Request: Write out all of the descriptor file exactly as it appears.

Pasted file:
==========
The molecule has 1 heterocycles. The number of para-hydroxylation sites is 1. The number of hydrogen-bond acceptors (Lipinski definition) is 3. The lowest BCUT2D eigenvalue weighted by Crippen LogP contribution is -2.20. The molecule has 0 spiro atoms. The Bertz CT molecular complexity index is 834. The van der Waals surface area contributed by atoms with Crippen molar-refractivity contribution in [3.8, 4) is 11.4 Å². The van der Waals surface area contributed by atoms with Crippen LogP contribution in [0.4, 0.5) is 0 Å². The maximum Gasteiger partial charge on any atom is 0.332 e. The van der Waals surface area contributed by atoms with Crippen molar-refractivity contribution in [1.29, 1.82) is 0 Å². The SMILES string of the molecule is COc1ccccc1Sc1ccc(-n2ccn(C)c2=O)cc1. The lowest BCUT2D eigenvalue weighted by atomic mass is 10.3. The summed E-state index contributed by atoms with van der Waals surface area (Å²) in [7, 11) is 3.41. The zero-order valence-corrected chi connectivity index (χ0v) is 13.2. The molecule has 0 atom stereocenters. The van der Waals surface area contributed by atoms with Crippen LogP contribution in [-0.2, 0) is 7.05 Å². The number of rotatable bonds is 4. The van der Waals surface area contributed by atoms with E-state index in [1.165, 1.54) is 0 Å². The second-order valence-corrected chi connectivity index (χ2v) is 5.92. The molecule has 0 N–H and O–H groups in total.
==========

The molecule has 1 heterocycles. The number of para-hydroxylation sites is 1. The number of hydrogen-bond acceptors (Lipinski definition) is 3. The lowest BCUT2D eigenvalue weighted by Crippen LogP contribution is -2.20. The molecule has 0 spiro atoms. The Bertz CT molecular complexity index is 834. The van der Waals surface area contributed by atoms with Crippen molar-refractivity contribution in [3.8, 4) is 11.4 Å². The van der Waals surface area contributed by atoms with Crippen LogP contribution in [0.4, 0.5) is 0 Å². The maximum Gasteiger partial charge on any atom is 0.332 e. The van der Waals surface area contributed by atoms with Crippen molar-refractivity contribution in [1.29, 1.82) is 0 Å². The SMILES string of the molecule is COc1ccccc1Sc1ccc(-n2ccn(C)c2=O)cc1. The lowest BCUT2D eigenvalue weighted by atomic mass is 10.3. The summed E-state index contributed by atoms with van der Waals surface area (Å²) in [7, 11) is 3.41. The zero-order valence-corrected chi connectivity index (χ0v) is 13.2. The molecule has 0 atom stereocenters. The van der Waals surface area contributed by atoms with Crippen LogP contribution in [-0.2, 0) is 7.05 Å². The number of rotatable bonds is 4. The van der Waals surface area contributed by atoms with E-state index in [1.165, 1.54) is 0 Å². The second-order valence-corrected chi connectivity index (χ2v) is 5.92. The molecule has 0 N–H and O–H groups in total.